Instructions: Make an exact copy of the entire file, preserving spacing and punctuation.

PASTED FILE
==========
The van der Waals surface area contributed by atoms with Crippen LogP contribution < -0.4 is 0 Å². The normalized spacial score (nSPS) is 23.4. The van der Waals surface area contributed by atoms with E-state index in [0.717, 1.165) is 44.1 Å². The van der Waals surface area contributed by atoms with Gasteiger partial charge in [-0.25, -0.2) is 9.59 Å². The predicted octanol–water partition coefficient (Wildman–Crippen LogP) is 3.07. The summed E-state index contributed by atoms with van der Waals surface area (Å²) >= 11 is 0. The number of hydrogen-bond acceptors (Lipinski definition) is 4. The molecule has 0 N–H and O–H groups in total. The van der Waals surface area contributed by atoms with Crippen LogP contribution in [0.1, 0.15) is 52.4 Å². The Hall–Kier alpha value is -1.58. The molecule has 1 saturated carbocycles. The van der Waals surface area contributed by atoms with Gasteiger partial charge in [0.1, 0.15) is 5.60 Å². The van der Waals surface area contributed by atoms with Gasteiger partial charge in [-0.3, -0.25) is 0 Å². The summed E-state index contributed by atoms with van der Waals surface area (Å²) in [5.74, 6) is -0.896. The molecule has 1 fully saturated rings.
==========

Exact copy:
The van der Waals surface area contributed by atoms with Crippen LogP contribution < -0.4 is 0 Å². The normalized spacial score (nSPS) is 23.4. The van der Waals surface area contributed by atoms with E-state index in [0.717, 1.165) is 44.1 Å². The van der Waals surface area contributed by atoms with Gasteiger partial charge in [-0.25, -0.2) is 9.59 Å². The predicted octanol–water partition coefficient (Wildman–Crippen LogP) is 3.07. The summed E-state index contributed by atoms with van der Waals surface area (Å²) >= 11 is 0. The number of hydrogen-bond acceptors (Lipinski definition) is 4. The molecule has 0 N–H and O–H groups in total. The van der Waals surface area contributed by atoms with Crippen LogP contribution in [0.1, 0.15) is 52.4 Å². The Hall–Kier alpha value is -1.58. The molecule has 1 saturated carbocycles. The van der Waals surface area contributed by atoms with Gasteiger partial charge in [0.1, 0.15) is 5.60 Å². The van der Waals surface area contributed by atoms with Gasteiger partial charge in [-0.3, -0.25) is 0 Å². The summed E-state index contributed by atoms with van der Waals surface area (Å²) in [5.74, 6) is -0.896. The molecule has 1 fully saturated rings.